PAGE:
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Rule of Night - Trevor Hoyle
by Phil Thornton
First published in 1975, Rule Of Night is a familiar tale of drink, drugs, sex, violence, crime, more drink, more drugs, more sex, more violence, more crime, prison and yet more violence. Back in the Richard Allen 70s, when Skinhead, Suedehead and Bootboy books were the only literary works allowed into school playgrounds, tales of the old ultra-violence were ten a penny chew. Rule Of Night differs from these in that it is actually very well written, surprisingly well written in fact for a former Granada TV presenter who wrote the book after witnessing a spot of terrace aggro at a Rochdale v Blackburn match.
The chapter titles are brutally short and give you an indication of where the plot is going:
Estate, Kenny, Bevvy, Work, Janice, Chorley, Brass, Match, Home, Gang, Drugs, Vera, Break-in, Away, Police, Detention, Visitors, End
It could be argued that Hoyle got a tad too wrapped up in the puritan hysteria that was whipped up by the right-wing press in the 70s, after A Clockwork Orange and football hooliganism allowed the nihilistic culture of youth violence to infect the nation. Compared to today’s so-called binge drinking and gang fixated youth, I think growing up during the 70s was far scarier and Rule Of Night captures the random, everyday brutality of life in a northern town during this era. Hoyle is non-committal about his anti-hero Kenny ’s motivations; it’s the usual story of a shit life in a shit town, on a shit estate, with a shit job and shit prospects. A life made bearable only by fleeting moments of sensual release or adrenaline rush, be that in sex, drink, burglary or violence.
It is however tempered by an underlying anger at the state of 70s Britain, where high rise slums are constructed on the cheap by councils and governments all too willing to hide social inequalities away from view, out on the edges of town, where brutality exists not only in football grounds and council estates but within the very institutions that were supposedly charged with rehabilitating young yobs such as Kenny.
The most shocking part of Rule Of Night takes place in Buckley Hall detention centre, where Hoyle visited whilst doing his research. The place is mostly full of scousers and it is here that Kenny really finds his level :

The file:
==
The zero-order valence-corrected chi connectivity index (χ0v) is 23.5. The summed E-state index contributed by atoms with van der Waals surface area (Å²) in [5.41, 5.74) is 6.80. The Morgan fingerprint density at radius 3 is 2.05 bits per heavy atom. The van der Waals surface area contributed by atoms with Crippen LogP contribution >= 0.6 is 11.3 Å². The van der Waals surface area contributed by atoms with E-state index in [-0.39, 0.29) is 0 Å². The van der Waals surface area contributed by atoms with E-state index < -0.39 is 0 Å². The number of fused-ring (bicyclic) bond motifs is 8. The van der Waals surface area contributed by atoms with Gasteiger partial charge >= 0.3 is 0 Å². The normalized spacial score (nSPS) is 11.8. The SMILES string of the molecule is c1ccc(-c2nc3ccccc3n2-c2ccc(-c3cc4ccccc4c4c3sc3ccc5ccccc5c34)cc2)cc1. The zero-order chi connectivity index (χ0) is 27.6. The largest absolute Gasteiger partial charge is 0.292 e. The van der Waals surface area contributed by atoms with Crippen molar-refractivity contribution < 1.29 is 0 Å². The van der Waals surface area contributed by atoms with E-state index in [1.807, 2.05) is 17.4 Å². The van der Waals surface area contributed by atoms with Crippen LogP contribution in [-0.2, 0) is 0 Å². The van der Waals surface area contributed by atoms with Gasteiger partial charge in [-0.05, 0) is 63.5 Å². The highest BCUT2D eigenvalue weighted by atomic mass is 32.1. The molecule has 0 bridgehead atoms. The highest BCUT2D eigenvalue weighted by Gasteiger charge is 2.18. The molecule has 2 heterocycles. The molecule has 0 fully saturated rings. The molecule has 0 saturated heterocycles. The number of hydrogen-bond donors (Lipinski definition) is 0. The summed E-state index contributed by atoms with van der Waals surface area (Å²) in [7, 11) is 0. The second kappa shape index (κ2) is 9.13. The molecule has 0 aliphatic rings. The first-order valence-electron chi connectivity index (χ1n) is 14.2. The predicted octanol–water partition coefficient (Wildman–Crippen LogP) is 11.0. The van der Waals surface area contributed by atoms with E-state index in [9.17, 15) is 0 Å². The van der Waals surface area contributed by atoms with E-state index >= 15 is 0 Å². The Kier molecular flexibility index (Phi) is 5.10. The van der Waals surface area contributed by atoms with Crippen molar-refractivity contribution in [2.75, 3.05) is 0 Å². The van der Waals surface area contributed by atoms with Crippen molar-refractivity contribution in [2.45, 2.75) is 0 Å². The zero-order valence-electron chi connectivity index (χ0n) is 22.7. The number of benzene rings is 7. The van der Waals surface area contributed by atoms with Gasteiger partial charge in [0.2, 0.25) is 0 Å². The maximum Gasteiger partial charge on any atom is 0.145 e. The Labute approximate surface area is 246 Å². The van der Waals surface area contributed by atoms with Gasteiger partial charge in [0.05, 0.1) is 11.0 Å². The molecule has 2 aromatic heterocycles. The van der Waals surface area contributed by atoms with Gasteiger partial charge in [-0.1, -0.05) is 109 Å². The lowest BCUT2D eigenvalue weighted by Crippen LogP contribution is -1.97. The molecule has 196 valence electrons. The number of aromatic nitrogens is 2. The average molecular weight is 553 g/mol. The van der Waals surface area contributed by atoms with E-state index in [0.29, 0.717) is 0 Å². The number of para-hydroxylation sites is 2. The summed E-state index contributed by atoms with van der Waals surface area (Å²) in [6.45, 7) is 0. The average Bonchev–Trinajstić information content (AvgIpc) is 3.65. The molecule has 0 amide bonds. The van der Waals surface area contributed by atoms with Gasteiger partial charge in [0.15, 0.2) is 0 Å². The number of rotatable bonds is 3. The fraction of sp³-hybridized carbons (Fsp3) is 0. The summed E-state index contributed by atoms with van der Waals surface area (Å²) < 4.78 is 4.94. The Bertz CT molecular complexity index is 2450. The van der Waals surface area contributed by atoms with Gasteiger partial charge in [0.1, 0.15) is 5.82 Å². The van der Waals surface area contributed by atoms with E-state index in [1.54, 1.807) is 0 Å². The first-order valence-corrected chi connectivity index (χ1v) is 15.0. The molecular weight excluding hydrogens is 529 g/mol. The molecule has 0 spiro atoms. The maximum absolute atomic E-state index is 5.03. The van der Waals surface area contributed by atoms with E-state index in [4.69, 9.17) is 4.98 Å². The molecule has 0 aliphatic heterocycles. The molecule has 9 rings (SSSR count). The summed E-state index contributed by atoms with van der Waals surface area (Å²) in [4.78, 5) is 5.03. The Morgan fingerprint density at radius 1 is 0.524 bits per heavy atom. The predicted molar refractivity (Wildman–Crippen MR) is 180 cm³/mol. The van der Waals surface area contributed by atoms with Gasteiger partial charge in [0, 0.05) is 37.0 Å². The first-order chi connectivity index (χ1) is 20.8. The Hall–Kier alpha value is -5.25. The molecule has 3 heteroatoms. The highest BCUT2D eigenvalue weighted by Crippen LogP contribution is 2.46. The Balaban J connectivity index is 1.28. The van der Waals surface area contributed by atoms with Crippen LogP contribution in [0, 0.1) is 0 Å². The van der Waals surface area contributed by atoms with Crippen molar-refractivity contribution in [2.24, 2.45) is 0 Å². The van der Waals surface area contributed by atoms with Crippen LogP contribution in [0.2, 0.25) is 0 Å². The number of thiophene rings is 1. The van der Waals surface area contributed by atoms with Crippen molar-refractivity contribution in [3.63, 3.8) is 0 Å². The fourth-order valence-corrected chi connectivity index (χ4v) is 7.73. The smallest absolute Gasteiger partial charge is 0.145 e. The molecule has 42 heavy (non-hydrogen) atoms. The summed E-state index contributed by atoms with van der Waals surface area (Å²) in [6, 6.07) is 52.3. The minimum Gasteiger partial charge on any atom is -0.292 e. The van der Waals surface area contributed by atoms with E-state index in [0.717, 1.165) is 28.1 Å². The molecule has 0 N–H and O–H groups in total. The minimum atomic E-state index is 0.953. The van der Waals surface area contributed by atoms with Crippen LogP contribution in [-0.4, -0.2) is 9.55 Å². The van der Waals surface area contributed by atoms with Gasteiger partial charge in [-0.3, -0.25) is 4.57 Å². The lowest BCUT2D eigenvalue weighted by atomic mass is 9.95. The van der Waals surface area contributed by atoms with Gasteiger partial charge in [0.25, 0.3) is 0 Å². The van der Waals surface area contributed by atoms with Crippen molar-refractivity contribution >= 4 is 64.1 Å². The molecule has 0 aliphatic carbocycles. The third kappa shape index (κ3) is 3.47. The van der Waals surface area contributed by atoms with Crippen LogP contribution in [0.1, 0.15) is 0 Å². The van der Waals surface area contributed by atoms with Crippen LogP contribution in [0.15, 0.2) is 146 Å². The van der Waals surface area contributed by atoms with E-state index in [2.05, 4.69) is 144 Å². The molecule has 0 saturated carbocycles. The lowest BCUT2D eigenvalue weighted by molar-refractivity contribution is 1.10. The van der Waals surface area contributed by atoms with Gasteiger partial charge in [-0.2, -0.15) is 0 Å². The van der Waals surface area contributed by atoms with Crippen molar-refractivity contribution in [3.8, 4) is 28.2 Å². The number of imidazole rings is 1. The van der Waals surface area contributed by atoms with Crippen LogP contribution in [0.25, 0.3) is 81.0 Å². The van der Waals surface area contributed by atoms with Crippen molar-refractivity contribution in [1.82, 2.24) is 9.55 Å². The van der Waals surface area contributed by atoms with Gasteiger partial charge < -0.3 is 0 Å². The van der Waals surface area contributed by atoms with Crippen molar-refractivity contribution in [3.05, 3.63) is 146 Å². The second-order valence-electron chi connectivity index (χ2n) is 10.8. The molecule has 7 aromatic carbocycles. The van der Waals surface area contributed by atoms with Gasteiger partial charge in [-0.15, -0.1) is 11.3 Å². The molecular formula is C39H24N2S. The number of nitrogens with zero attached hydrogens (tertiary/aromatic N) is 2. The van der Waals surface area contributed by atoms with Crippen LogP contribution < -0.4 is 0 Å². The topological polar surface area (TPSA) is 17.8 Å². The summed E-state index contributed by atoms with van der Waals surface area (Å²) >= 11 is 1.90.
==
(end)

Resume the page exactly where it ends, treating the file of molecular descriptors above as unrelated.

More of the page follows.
“Kenny had always thought he was tough until he came up against the scousers in Buckley Hall; they frightened the living daylights out of him…..steer clear of the scousers and never, under any circumstances, pick a fight with any of them. They were a breed he hadn‘t encountered in large numbers before - not just hard on the surface but hard all the way through, tough as old boots - and with such a strong accent that the language they spoke was almost incomprehensible to anyone else."
Having had a few mates in DC during the late 70s and early 80s, this description seems pretty accurate. One scouser goes doolally inside and attempts suicide by thrusting his arm through a window, while three others grab Kenny in the showers and hold him down while one wanks onto his face. Maybe Alan Clarke got the idea for Scum from this book. Needless to say Kenny only uses his stint to get wise to real graft and not the small-time stuff he’s been banged up for. It’s an old story of violence breeding violence and the cyclical nature of poverty and brutality and yet, Rule Of Night is a fascinating dip back to a much misunderstood time. It’s never over-sensationalised or gratuitous in its depiction of under-educated young men and women doing what under-educated young men and women did in the mid-70s, which wasn’t much. Yet, remarkably the book was long-forgotten until the good folks at Pomona rediscovered it almost thirty years later. As a snapshot of northern England in the 70s, it serves to remind us how much has changed and how much has sadly remained the same.
For more information on Trevor or Pomona Books and other products see their website:
http://www.trevorhoyle.com/pages/fiction.htm (Trevor's official site)
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